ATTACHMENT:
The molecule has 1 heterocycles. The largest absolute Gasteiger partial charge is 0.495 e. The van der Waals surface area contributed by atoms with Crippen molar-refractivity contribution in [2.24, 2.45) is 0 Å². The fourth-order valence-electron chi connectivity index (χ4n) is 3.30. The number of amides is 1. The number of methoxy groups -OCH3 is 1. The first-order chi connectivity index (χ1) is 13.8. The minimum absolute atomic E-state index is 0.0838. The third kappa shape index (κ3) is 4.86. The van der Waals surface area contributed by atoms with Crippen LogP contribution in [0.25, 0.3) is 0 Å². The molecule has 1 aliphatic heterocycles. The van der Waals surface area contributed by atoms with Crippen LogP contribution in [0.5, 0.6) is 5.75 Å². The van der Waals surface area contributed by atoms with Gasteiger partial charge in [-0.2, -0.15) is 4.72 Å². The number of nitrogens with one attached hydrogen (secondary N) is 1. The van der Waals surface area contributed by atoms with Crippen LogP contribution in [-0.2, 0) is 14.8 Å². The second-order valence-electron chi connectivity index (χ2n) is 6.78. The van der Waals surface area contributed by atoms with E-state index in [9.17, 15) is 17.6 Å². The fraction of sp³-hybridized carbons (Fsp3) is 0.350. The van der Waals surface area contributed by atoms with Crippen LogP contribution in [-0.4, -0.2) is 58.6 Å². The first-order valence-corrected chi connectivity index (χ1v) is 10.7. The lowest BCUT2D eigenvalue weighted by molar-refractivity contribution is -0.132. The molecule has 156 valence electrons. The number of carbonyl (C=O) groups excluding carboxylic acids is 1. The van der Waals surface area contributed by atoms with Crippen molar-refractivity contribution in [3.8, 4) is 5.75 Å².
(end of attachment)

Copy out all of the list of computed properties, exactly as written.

The molecule has 1 heterocycles. The largest absolute Gasteiger partial charge is 0.495 e. The van der Waals surface area contributed by atoms with Crippen molar-refractivity contribution in [2.24, 2.45) is 0 Å². The fourth-order valence-electron chi connectivity index (χ4n) is 3.30. The number of amides is 1. The number of methoxy groups -OCH3 is 1. The first-order chi connectivity index (χ1) is 13.8. The minimum absolute atomic E-state index is 0.0838. The third kappa shape index (κ3) is 4.86. The van der Waals surface area contributed by atoms with Crippen LogP contribution in [0.25, 0.3) is 0 Å². The molecule has 1 aliphatic heterocycles. The van der Waals surface area contributed by atoms with Crippen LogP contribution in [0.5, 0.6) is 5.75 Å². The van der Waals surface area contributed by atoms with Gasteiger partial charge in [-0.2, -0.15) is 4.72 Å². The number of nitrogens with one attached hydrogen (secondary N) is 1. The van der Waals surface area contributed by atoms with Crippen LogP contribution in [-0.2, 0) is 14.8 Å². The second-order valence-electron chi connectivity index (χ2n) is 6.78. The van der Waals surface area contributed by atoms with E-state index in [9.17, 15) is 17.6 Å². The fraction of sp³-hybridized carbons (Fsp3) is 0.350. The van der Waals surface area contributed by atoms with Crippen LogP contribution in [-0.4, -0.2) is 58.6 Å². The first-order valence-corrected chi connectivity index (χ1v) is 10.7. The lowest BCUT2D eigenvalue weighted by molar-refractivity contribution is -0.132. The molecule has 156 valence electrons. The number of carbonyl (C=O) groups excluding carboxylic acids is 1. The van der Waals surface area contributed by atoms with Crippen molar-refractivity contribution in [3.8, 4) is 5.75 Å².